Black Isle Studios (BIS), the fruits behind the Baldur's Gate series, had finished making Baldur's Gate 1 (BG1) and were preparing for the monumental time-consuming task of putting together the huge beast known as Baldur's Gate 2 (BG2). But however would they make their Jetta payments in the interim? Solution: throw together a pacifier game using a slighty-improved version of the clunky Infinity Engine (from BG1), a schizophrenic collection of dungeons and a threadbare plot, emphasize that it's a "dungeon crawl" in any and all press releases, and make a tidy sum whilst placating the masses that formed from the success of BG1. And it worked! Ravenous retarded D&D fans ate up any ol' crap BIS threw at them. Naturally, I count myself among them; Icewind Dale (IWD) was the only game I've bought in the last ten years without first reading reviews from a reputable source before purchasing (y'know, like PC Gamer. Stop laughing.). My bold nature knows no constraint.
|Bill Dungsroman 03/04/2003 |
Roll 3d6 to Determine Your Charactersí Stats. For All of Them, Elf Boy.
Part of the "fun" of IWD is getting to roll up your entire party from scratch, instead of just one and relying on the developersí retarded notions of "good" NPCs to compliment your main character. After the fumbling clods I had to make do with in BG1, I was more than happy to get the chance to assemble my own party from scratch. Listen, I love rolling up characters for RPGs. That is, "rolling" as in creating, not physically rolling dice or clicking a "Roll" button. I suck at stuff like that; the characters I roll wouldnít be able to make the qualifying cut-off for the Special Olympics in real life. Forget fighting orcs and shit like that, not a chance. I invariably end up compulsively roll-roll-rolling to get some decent fucking stats for my fruity party. For IWD, I concocted some stupid range of total points, figuring above-average was the best that I could hope for. I applied my knowledge from playing BG1 and made sure all my characters had 18 Constitution (because I knew Iíd get hit a lot, and I was right) and 18 in whatever their "primary stat" was for their class. 16 Intelligence on my mages donít play, and no Strengths below 15 for anybody. It wasnít hard: I just rolled for awhile, then I made everyone ugly as fuck and put all the points from Charisma into everything else, except the Bard who I gave the 18 Charisma to. I just put him in the lead of the party in town to get the cheap prices and better dialogue options (so Iím led to believe; I doubt it mattered during dialogue) when necessary.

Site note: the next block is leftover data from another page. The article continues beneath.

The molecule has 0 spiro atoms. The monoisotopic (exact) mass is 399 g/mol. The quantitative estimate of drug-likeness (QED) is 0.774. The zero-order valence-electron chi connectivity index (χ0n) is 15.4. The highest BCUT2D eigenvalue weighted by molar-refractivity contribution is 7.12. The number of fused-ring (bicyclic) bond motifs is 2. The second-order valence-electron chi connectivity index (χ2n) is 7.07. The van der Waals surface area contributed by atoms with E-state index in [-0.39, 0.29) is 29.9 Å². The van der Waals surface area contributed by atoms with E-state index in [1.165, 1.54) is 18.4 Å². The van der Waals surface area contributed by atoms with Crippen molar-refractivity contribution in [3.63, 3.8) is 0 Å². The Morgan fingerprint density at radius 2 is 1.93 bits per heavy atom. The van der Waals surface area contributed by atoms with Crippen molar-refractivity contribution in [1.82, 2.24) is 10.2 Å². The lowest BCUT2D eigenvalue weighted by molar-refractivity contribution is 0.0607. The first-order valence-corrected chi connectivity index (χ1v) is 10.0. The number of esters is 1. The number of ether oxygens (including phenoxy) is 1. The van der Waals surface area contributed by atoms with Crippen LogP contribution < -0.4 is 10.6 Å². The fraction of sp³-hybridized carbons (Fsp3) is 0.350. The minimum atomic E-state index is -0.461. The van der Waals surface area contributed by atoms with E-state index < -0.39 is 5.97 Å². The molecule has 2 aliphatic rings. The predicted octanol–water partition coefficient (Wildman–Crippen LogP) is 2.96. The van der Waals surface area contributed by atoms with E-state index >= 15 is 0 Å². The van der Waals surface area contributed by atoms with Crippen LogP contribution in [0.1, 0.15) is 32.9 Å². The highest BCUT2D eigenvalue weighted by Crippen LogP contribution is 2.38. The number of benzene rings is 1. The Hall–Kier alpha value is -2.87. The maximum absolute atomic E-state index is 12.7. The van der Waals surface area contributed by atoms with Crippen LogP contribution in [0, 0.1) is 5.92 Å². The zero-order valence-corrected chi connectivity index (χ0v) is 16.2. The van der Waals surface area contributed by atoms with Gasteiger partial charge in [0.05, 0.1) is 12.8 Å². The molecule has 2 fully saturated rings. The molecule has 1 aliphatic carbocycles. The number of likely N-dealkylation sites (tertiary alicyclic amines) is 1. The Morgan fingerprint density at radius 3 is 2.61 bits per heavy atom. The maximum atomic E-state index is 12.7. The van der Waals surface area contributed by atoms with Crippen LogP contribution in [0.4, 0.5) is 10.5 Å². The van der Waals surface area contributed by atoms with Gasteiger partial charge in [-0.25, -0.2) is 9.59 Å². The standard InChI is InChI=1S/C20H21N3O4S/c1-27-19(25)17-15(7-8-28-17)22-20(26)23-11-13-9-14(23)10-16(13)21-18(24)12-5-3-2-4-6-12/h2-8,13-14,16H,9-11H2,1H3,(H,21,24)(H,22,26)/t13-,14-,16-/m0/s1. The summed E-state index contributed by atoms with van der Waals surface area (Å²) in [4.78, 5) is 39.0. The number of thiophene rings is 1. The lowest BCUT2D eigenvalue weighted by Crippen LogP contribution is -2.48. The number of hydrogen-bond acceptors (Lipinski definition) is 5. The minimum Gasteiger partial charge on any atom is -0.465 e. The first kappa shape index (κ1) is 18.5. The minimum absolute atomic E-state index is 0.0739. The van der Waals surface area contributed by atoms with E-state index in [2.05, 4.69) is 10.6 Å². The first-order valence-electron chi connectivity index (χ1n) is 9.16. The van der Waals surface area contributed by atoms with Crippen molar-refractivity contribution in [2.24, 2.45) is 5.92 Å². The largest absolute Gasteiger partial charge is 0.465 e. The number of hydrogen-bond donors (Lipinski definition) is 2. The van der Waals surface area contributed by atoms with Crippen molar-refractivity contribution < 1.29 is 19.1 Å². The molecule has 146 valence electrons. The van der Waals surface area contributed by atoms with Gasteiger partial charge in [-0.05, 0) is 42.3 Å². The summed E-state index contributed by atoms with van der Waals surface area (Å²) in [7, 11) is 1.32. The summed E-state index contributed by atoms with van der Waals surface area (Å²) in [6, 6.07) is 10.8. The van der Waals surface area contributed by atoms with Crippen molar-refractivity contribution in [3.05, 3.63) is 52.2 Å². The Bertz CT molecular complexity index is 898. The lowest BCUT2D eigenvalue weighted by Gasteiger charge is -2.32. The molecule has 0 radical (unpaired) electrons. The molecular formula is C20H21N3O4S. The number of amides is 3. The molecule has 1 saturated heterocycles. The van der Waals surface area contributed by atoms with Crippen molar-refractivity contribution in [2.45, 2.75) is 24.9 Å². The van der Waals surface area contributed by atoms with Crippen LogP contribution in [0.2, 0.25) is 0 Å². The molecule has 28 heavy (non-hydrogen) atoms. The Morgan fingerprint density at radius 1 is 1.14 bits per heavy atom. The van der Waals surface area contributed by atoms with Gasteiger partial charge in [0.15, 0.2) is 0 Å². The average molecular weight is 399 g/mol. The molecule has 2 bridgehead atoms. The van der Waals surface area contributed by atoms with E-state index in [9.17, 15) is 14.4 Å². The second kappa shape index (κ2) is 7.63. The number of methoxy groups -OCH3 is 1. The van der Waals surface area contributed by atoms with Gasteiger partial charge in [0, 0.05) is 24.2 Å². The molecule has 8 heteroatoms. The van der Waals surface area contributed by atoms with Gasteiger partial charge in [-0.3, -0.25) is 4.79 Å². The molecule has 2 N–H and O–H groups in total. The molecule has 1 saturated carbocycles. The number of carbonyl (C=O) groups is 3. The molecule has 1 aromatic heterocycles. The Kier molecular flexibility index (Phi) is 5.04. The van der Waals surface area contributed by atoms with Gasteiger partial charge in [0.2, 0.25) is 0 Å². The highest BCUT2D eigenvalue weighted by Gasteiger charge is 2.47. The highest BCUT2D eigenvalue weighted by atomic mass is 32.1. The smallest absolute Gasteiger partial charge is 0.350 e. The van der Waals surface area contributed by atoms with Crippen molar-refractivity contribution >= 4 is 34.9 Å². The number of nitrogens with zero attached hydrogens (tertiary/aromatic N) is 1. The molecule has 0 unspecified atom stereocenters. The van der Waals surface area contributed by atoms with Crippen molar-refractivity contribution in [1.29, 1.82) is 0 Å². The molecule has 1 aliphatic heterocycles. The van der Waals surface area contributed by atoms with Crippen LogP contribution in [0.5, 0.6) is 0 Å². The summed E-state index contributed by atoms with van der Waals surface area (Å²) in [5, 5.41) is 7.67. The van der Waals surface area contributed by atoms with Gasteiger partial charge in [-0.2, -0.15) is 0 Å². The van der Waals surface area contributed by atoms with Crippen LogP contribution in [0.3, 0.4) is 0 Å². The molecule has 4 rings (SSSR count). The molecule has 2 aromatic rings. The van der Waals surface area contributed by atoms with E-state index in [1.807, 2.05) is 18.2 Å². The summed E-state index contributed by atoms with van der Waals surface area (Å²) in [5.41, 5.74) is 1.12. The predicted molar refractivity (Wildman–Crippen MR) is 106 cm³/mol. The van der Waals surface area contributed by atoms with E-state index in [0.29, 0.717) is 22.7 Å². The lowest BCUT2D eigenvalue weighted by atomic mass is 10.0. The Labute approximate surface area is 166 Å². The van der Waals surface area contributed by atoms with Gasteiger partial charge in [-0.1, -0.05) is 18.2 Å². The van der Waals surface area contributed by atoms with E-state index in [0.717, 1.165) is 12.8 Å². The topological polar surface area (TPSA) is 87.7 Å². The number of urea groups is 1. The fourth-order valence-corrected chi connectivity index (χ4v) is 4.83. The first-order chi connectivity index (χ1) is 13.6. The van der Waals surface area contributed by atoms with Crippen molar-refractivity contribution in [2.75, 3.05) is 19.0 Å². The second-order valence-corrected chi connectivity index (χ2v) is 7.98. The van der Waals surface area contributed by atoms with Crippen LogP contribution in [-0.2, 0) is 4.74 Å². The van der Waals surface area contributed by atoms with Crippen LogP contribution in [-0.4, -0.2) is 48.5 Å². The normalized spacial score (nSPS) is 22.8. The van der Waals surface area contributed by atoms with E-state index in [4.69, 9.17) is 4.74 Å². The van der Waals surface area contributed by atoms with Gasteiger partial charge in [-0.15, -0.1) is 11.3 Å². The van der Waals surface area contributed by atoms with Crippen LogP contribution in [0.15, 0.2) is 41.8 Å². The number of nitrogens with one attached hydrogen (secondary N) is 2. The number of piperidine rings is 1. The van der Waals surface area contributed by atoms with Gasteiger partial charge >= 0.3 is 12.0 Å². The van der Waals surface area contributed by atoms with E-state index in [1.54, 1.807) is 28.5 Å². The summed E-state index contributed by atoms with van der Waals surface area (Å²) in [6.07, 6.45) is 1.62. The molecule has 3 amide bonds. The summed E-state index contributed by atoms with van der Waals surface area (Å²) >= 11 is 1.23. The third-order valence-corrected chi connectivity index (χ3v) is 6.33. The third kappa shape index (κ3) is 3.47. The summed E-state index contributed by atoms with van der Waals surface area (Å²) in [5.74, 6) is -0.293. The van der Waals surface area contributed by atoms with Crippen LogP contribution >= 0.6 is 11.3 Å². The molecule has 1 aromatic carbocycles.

|Yeah, I know Bards are faggots. But you really ought to have one for this game. Express your inner faggot.|
Character class choices are of the typical Fighter-Mage-Thief variety.
Options for character portraits are plentiful enough, but voice options aren't. I
chose the best I could and I got Strangled-Gravelly-Voiced Guy for my fighter (I
couldn't handle Hearty Deep-Throated Guy: "YES! I shall wear the
enchanted ball gag" or whatever he said), Husky Bedroom Voice Girl for my lame
"love interest" ranger (a love interest that was all in my head, of course. Yes,
I was the fighter and she was my rough and tumble love. God, I'm gay. But the game
helped by having her speak lines like "I am by your side," and "Whatever
you need me to do" in a throaty half-whisper). Also Snidely Whiplash for my
mage/thief, Cute Li'l Self-Conscious Girl for my priest, Friendly Gruff Guy for my